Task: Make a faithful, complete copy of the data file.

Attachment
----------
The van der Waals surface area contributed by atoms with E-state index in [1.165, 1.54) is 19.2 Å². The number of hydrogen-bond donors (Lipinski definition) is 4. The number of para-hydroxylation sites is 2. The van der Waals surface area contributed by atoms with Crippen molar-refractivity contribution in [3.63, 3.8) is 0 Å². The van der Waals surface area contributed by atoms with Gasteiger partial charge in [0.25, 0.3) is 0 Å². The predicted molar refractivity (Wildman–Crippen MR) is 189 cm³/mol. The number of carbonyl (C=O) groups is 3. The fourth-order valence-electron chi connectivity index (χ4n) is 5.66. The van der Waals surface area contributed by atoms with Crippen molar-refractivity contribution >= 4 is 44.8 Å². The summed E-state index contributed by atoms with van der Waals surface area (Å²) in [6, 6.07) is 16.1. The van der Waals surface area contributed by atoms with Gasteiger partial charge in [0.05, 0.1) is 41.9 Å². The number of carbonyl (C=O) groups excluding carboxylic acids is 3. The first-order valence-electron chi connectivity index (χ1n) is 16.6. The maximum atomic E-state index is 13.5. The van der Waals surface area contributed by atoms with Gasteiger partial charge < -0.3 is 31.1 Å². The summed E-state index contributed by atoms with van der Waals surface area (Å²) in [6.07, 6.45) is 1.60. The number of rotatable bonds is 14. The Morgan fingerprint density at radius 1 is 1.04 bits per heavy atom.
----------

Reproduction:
The van der Waals surface area contributed by atoms with E-state index in [1.165, 1.54) is 19.2 Å². The number of hydrogen-bond donors (Lipinski definition) is 4. The number of para-hydroxylation sites is 2. The van der Waals surface area contributed by atoms with Crippen molar-refractivity contribution in [3.63, 3.8) is 0 Å². The van der Waals surface area contributed by atoms with Gasteiger partial charge in [0.25, 0.3) is 0 Å². The predicted molar refractivity (Wildman–Crippen MR) is 189 cm³/mol. The number of carbonyl (C=O) groups is 3. The fourth-order valence-electron chi connectivity index (χ4n) is 5.66. The van der Waals surface area contributed by atoms with Crippen molar-refractivity contribution >= 4 is 44.8 Å². The summed E-state index contributed by atoms with van der Waals surface area (Å²) in [6, 6.07) is 16.1. The van der Waals surface area contributed by atoms with Gasteiger partial charge in [0.05, 0.1) is 41.9 Å². The number of carbonyl (C=O) groups excluding carboxylic acids is 3. The first-order valence-electron chi connectivity index (χ1n) is 16.6. The maximum atomic E-state index is 13.5. The van der Waals surface area contributed by atoms with Gasteiger partial charge < -0.3 is 31.1 Å². The summed E-state index contributed by atoms with van der Waals surface area (Å²) in [6.07, 6.45) is 1.60. The number of rotatable bonds is 14. The Morgan fingerprint density at radius 1 is 1.04 bits per heavy atom.